The various phases of reopening in KC after two months of staying at home have left us feeling cooped up and stir crazy, some may even be experiencing quarantine fatigue. Continued social distancing doesn’t mean cancelling connections; it just means cultivating creativity to preserve them. More than ever, it’s important to foster all the familiar relationships that give us life, especially for our kids.
My preschooler is usually pretty shy, but has been asking often about his friends from school. I’ve not been accustomed to him expressing a desire to interact with people outside of family, so it has been catching me off guard. When these requests started, I quickly realized my son had not been inside a building other than our house since March 13. That was the day his school let out for spring break, and we never anticipated not seeing his teacher or classmates for the rest of the year.
I know many of us are in the same boat. Our kids miss their teachers. They want to have playdates with their friends. Grandparents are lonely. I’m especially grateful for technology during this time. Zoom, Hangouts, Marco Polo, Facetime, Facebook Messenger are all apps that allow for video connection, which has been a blessing in a time when seeing each other in person is still a challenge.
Here are some ways we’ve been making creative connections and keeping in touch while trying to maintain social distancing.
Show and Tell
We have had a couple Show and Tell afternoons with friends. I set up a Zoom call with the other moms from school and each of our kids picked out a toy to show their classmates. The kids took turns telling each other about their special toy, demonstrating how it worked, and sharing what they liked about it. It was the sweetest thing hearing my son exclaim to classmates, “Wow! That is so cool. I like your toy!” Each kid lit up at the praise of their classmates and I think it gave them a taste of the connection they are missing from their classrooms. Now that virtual school is out for many, maintaining connections will be even more important.
Birthday parties look different right now, but nevertheless, kids should be celebrated on their day! I’ve seen so many fun and creative birthday parades that surely made for a memorable day. Have families drive by your house on your side of the street, honking once for a birthday shoutout or saying “Happy Birthday” out the window. Friends can make a special “birthday card” (poster) to tape outside their car door, for the birthday boy/girl to see from the driveway. Tell the birthday boy/girl to smile big and wave from the garage at all the friends who stopped by! Graduation season is upon us, and a parade is a great way to honor that, too. The plus side of a drive-by party? You don’t have to clean the house for guests!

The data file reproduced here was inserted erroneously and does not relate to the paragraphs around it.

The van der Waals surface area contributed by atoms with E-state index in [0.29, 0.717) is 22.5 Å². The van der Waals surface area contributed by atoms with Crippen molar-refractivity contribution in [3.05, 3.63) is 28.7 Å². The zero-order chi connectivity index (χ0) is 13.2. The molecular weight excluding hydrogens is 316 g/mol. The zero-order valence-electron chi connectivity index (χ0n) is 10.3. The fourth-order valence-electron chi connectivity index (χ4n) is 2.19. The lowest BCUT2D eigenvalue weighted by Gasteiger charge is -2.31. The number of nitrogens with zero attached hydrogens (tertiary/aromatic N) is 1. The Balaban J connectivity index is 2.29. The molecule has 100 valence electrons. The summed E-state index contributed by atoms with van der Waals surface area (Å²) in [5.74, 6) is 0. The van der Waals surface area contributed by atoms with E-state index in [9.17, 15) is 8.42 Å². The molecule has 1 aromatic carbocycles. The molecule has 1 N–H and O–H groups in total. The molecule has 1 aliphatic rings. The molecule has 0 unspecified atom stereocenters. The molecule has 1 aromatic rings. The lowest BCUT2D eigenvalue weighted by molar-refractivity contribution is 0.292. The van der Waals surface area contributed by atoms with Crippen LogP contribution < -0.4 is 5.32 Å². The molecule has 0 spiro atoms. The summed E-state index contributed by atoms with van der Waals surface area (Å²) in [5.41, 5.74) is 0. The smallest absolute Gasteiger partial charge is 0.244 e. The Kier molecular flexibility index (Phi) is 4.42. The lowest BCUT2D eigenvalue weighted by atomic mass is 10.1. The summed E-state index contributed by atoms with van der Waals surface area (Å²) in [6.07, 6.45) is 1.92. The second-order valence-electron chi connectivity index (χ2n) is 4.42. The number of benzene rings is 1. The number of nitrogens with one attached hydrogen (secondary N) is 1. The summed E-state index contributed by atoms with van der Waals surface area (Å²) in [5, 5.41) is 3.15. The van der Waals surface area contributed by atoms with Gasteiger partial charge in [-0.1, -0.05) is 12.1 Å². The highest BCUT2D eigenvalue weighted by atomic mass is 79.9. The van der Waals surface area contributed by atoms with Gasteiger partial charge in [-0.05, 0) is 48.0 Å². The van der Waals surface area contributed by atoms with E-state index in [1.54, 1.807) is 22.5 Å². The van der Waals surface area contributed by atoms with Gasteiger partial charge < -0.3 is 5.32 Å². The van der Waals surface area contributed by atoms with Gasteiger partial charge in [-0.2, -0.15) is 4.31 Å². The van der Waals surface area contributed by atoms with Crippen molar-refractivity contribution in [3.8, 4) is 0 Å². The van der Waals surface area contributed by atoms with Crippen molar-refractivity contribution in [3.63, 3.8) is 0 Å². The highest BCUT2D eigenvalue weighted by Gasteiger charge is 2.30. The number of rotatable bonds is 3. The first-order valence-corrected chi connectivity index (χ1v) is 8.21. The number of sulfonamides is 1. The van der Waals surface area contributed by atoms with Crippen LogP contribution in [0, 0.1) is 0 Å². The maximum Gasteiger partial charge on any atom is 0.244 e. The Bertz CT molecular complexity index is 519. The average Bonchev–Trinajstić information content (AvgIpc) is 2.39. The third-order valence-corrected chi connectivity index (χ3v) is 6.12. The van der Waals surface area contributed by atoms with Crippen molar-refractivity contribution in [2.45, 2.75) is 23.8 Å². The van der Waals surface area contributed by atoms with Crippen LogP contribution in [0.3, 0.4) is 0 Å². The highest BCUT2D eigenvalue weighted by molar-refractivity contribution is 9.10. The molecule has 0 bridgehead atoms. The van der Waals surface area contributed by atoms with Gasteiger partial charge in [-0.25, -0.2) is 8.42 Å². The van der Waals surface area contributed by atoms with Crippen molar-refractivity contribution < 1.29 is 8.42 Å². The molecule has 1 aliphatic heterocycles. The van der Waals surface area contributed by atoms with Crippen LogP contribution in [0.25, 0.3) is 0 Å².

A fun way to interact with grandparents over video chat is to do a virtual story time. Grandma and Grandpa (or any close relative or friend) can pick out a book to read to your child. If your kids are old enough, maybe they can pick a their favorite short book and read it to their grandparents.
This is another great one for Marco Polo. Since these videos may be longer, everyone invited to participate can watch at their leisure. Maybe your child can play an instrument, carry a tune, or has been practicing magic tricks at home. Give them a stage to perform! It will be fun for them to see their friends showing off a talent as the video responses come in. And what is cuter than little kids trying to dance and sing??
Neighborhood Scavenger Hunts